We started going to a new church. I think for some people this isn’t really a thing. They do it every few years, or every few months. They don’t start so they don’t ever make it to the new part. There are just churches, one old one new.
We aren’t like that. My parents still go to the church they found when they were just married. They tried out three and ended up at one because they served communion every week and the choir spent the majority of their time sitting with the rest of the parishioners. That was that. I know every inch of that church building. It is as much a home to me as the house my parents have yet to move out of.
I had every intention of having that story. I know that for some it is heresy, but for me, well, I really hope to grow up to be like my mom. I wanted to stay. I was hoping to stay. I planned on it, really.
So here I am, not staying, looking for new, feeling out if perhaps we had found it. I told God when I left that I needed somewhere to land. God does not always agree with me about what my needs are. It seems this time, perhaps we agree. And I am sitting in the historic sanctuary, filled with light and art, but not quite enough heat. Historic, it seems, is synonymous with drafty. And I am crying. Not just a few tears, really crying, silently.
It suddenly occurs to me, as my shoulders shake and I try not to breathe too loudly, that the congregation that has met me warmly does not know that when the Spirit moves, I weep.
Once, while praying in front of my (old? Is it still mine? former?) congregation, after reading the Scripture, something broke inside and I started crying before I could get out the “amen.” I managed it and then walked all the way down the side aisle and out the back door. Someone found me outside and told me it was good. That my broken prayer ministered to them that day in a way that a well thought out sermon never could.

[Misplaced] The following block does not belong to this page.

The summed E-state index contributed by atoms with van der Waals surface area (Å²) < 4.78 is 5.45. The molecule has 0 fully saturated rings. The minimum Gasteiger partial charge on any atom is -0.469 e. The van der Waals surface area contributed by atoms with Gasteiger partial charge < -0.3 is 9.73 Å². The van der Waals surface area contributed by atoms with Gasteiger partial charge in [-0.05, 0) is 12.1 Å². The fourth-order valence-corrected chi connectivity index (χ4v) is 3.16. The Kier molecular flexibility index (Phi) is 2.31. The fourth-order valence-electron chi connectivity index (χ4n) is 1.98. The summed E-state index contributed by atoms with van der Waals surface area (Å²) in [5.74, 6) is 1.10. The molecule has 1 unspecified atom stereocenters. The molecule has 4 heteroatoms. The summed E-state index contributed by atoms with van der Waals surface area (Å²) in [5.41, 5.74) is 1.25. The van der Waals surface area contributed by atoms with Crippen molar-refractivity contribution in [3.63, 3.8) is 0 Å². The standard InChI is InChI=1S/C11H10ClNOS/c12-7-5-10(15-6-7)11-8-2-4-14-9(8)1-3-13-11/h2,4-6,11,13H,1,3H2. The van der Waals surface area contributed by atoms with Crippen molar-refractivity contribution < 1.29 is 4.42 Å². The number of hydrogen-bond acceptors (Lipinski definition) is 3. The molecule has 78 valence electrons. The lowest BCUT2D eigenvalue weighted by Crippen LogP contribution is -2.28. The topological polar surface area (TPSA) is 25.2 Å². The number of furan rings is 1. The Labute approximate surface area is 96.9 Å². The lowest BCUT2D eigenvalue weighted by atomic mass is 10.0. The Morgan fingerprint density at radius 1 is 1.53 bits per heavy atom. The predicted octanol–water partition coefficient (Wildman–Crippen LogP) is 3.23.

I miss that easy comradery. I miss people knowing that crying is just another way I worship. I guess I miss being known. But this takes time, the knowing, the being known, these things take time. And I am sad for that, so I cry.
I sit in this quiet sanctuary and actively remind myself that it is right and good to feel whatever it is what I need to feel, and cry some more. I wipe away the tears the best I can so that no one else will feel weird when we are passing the peace.
I manage to keep it together until the final hymns and the communion. The breaking of the bread always breaks off some of the hard pieces inside, and I am again undone. This new church has communion every week, so I figure they will get used to this faster. At least I hope so.
I think about how I cry in movie theaters, at plays, in my home, sometimes when I read a particularly beautiful passage out loud to my students. I often cry when I am tired, and almost always when I am watching Parenthood. I think about how I like that about myself, that the feelings come freely and easily if I let them. I think about how I want to be in a church where the crying and the laughing just come when they come.
I figure I am only in charge of myself. So I go to the prayer corner after the service is over and I ask for prayer. I start crying before I even finish my request. By the end of the halted and sometimes awkward prayer (can you blame her? I mean, this new girl is just crying all over), the pray-er has tears in her eyes. She tells me that she too is a tired mom with too much on her plate. She tells me she will remember me this week, and I believe her. And I am crying again, because I am grateful.